Excitement is mounting over the soon-to-be-released penultimate instalment in the Harry Potter film franchise. But there's trouble at Hogwarts. The real-life Oxford location for Harry Potter and the Deathly Hallows has become a seething cauldron of student insurrection.
After Vince Cable, the new Voldemort of higher education, cancelled his visit to Oxford University last week, an enormous demonstration convened against the Coalition's proposals to end public education as we know it. The contrast between the wholesome world of Harry Potter, where everyone knows their place, and the furious staff and students bursting through police lines in the real-life Hogwarts, could not be more jarring.
Oxford is part of the prissy aesthetic of British education peddled by the Potterverse, all fiddly buildings, flapping robes and elitism. When I arrived there six years ago, it already bore a worrying resemblance to the quivering traditionalism of Hogwarts, but there was at least some pretence towards a fair admissions policy. If Cable's proposals come in, muggles like me will stand no chance.
As the plebs prepare to be priced out of the new "competitive" universities, the Harry Potter brand exports a nostalgic and mostly imaginary Great British Past of lofty public schools, hearty puddings and blood feuds. The entire premise of the stories fetishises heredity and aristocracy: the wizards are a glittering ubermensch, and those lucky enough to be born into their ranks are destined for a life more resplendent and exciting than anything ordinary non-magical folk can hope for.
Hogwarts is no meritocracy. The literary critic Ilias Yocaris argued in the New York Times that "under a veneer of regimentation and traditional rituals, Hogwarts is a pitiless jungle where competition, violence and the cult of winning run riot." And if the Tories get their way, Oxford and other top universities will be just the same. The Browne report breathlessly conjures just such a vision of education, without anyof the consolatory chocolate frogs.
This is about far more than tuition fees. It's about class, pure and simple. The proposals in the Browne report recommend near total withdrawal of government funding for higher education and open the road for many elite educational institutions to go private.
Children's stories are often bone-deep inscriptions of social propaganda, and the dream of being invited into a privileged world of wonder and excitement just because of who you are is the sustaining fantasy that has drawn children into the world of Harry Potter since 1997. It works precisely because it is also the sustaining fantasy of the age.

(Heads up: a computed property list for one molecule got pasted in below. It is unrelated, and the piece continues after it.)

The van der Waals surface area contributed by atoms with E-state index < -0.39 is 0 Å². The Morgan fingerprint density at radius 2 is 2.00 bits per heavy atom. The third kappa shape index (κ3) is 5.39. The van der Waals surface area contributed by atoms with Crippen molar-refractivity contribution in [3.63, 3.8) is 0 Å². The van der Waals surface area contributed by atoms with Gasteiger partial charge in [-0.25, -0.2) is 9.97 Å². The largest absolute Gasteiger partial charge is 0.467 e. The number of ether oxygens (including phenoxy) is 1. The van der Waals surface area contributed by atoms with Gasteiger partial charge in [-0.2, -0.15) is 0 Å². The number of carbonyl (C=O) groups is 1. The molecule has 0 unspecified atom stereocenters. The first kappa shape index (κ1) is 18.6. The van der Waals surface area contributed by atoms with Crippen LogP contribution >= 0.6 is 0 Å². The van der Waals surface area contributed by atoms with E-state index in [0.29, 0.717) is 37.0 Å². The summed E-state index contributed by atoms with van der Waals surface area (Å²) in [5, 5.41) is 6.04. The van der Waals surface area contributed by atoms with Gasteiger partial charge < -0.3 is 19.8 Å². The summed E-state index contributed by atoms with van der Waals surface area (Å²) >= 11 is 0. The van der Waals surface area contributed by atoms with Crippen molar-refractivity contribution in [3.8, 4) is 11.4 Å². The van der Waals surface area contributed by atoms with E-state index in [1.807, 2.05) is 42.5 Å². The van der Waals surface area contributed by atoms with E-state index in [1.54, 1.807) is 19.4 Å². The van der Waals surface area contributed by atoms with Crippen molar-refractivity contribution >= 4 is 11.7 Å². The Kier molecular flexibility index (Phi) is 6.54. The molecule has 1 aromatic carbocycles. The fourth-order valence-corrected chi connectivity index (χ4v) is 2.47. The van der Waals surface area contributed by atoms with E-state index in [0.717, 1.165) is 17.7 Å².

That fantasy, however, has proven itself insufficient. For many of today's young people, fairytales of neoliberal transcendence are no longer enough to soothe the sting of social exclusion.
As the Hogwarts express lurches into the station for the last time, young people who grew up with the books and films are beginning to tire of waiting to be chosen. We want to choose our own destinies, rather than having our lives dictated by the wealth of our families. This is why the latest protest, the largest and most volatile Oxford has seen in years, is so significant. More demonstrations are planned, signalling, I hope, the beginning of a broadmovement against the most naked and brazen attack on education attempted by any government in over a century.
One of the most common questions J K Rowling is asked by her young readers is if the muggle and magical worlds will ever be united. In an interview with the BBC in 2004, she replied:
"The magical and muggle worlds will never be rejoined. If a muggle looks at Hogwarts, they will see nothing but a ruined castle with large signs on it saying 'keep out, dangerous building."
Keep out. Dangerous building. That's what we're meant to see when we look at the towers of the privileged, if we're not special enough to be invited in. If the coalition's plans for higher education come into force, that's just what the children of the poor will see when they contemplate going to university.